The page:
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Oregon's Fall Cleanup Gets Underway This Weekend

September 22, 2011

SALEM, Ore. - National Public Lands Day brings Oregonians out by the hundreds to help on a variety of outdoor cleanup and fix-up projects around the state. More than 30 events are planned this Saturday. For Oregonians who have a favorite trail, lake or campsite, it's a chance to make some important improvements to well-used areas, and meet their neighbors as well.

In Douglas County, it's the 29th year of the Umpqua Basin Cleanup. Ariel Hiller, volunteer coordinator at the Roseburg Bureau of Land Management (BLM) office, says this year's focus is on litter control, and people will get a lot more out of it than a cleaner county.

"They can get a better sense of investment in their own community, and when people are invested in where they live, they want to take care of it. They want to make sure that they show their pride in it. Laughing and having fun as you drag those random bags of fast food up out of the ditch does build a sense of community."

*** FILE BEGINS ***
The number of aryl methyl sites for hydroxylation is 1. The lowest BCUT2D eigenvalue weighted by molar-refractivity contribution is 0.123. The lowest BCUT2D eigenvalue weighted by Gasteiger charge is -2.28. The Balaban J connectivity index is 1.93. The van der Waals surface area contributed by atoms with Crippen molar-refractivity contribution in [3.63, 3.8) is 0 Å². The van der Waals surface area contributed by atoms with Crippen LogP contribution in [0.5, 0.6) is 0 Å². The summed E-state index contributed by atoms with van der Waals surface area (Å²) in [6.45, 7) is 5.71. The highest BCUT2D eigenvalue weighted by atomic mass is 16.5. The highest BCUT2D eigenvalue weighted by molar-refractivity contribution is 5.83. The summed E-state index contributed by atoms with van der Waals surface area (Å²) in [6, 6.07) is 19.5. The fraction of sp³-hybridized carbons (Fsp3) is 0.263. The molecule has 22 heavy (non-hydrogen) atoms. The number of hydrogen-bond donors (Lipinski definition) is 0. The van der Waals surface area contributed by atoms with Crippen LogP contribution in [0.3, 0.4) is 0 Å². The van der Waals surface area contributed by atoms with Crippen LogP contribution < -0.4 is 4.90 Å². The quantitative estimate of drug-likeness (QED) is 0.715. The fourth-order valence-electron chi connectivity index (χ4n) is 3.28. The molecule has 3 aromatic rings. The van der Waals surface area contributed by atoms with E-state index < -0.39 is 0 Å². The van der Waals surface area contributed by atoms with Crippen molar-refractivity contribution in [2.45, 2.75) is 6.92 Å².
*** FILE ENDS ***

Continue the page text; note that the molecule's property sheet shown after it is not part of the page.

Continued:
In the Sisters area, preventing further erosion along the banks of the Metolius River is the goal of Saturday's projects. Karly Hedrick, volunteer coordinator for Sisters Ranger District, USDA Forest Service, expects a good crowd for a day of hard work with a long-term payoff.

"When they return there, and they see that their plants have grown and that the area they helped to bring back is so beautiful, it really gives them a sense of ownership and connection, in a way that a lot of people don't have."

In the Quartzville and Sweet Home areas, volunteers will restore bird habitat and clean up campgrounds and trails. It's work that federal agencies have had to put off due to dwindling budgets, and Traci Meredith with the Salem District BLM says they appreciate those who pitch in.

"Volunteers make up a majority of the extra help that we need to get some of these projects done, and they wouldn't get done otherwise. Every year on National Public Lands Day, people come out and give back to the public agencies that help the land."

For most of the National Public Lands Day projects, people can just show up, although some of the organizers would appreciate knowing how many volunteers to expect. The times, locations and details for each event are listed online at www.PublicLandsDay.org. (Click on "Oregon" on the map.)

Chris Thomas, Public News Service - OR